The study says that methanol or gasoline are better, since they do not require bulky high-tech tanks, and may be distributed through the gas station network. But such fuels are used only for their hydrogen, and the onboard process of extracting it also creates toxic emissions -- though about 90 percent less than for the internal combustion engine.

''If you solve all the R&D issues and the cost,'' said Steven Chalk, who is responsible for fuel cell research at the U.S. Department of Energy, ''you still have to get the fuel out there.''

Most experts agree that the challenges offered by the race to create a fuel cell car will ultimately spur the development of the technology in other applications.

''If you get even close to succeeding in the car market,'' Mr. Rose said, ''you will be able to succeed spectacularly in other markets. If you can make a 100 kW generator that will fit under the hood of a car, you can also have a 100 kW generator that will be a spectacularly successful product for other markets.''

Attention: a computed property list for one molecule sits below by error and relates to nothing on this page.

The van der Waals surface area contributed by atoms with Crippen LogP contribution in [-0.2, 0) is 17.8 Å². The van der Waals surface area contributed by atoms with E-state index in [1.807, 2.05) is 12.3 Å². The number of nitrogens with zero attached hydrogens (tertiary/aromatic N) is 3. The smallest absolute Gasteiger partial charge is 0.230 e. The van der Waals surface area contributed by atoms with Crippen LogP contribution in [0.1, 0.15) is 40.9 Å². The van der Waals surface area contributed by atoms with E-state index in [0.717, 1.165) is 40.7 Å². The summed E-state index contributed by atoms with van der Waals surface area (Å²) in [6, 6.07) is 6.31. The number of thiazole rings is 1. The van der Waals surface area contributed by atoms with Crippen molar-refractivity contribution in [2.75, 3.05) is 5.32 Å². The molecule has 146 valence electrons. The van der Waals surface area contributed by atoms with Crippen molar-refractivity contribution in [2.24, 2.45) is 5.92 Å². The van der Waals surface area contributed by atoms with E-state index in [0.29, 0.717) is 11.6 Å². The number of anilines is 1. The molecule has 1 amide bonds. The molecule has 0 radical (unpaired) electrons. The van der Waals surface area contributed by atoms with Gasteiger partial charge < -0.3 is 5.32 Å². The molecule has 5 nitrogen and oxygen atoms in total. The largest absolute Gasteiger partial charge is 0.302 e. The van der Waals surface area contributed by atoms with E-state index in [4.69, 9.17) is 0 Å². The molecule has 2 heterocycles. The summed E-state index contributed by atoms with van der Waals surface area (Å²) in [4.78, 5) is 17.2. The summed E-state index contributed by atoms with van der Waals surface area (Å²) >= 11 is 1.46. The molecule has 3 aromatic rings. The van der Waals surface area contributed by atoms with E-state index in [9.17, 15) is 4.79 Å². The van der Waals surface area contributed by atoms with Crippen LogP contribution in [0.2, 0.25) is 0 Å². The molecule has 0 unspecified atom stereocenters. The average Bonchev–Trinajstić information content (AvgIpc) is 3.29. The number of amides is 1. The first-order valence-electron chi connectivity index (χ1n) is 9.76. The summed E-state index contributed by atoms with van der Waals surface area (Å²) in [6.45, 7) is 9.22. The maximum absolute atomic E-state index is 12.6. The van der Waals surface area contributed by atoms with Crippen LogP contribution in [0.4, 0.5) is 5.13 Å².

Fuel cells may eventually be used in such applications as laptop computers or cell telephones, or even to power an office building or home. As Mr. Nurdin pointed out, one's country cottage could eventually be powered by the fuel cell in the family car.

Both Mr. Rasul and Mr. Abson consider the fuel cell to be as revolutionary and transforming a technology as the microprocessor.

''I want to make $15 a kW fuel cells,'' Mr. Abson said. ''Because at that point you can go into a Masai village and say, 'Here's energy.' You can revolutionize the world. Energy is what separates the rich from the poor.''

BRAD SPURGEON is on the staff of the International Herald Tribune.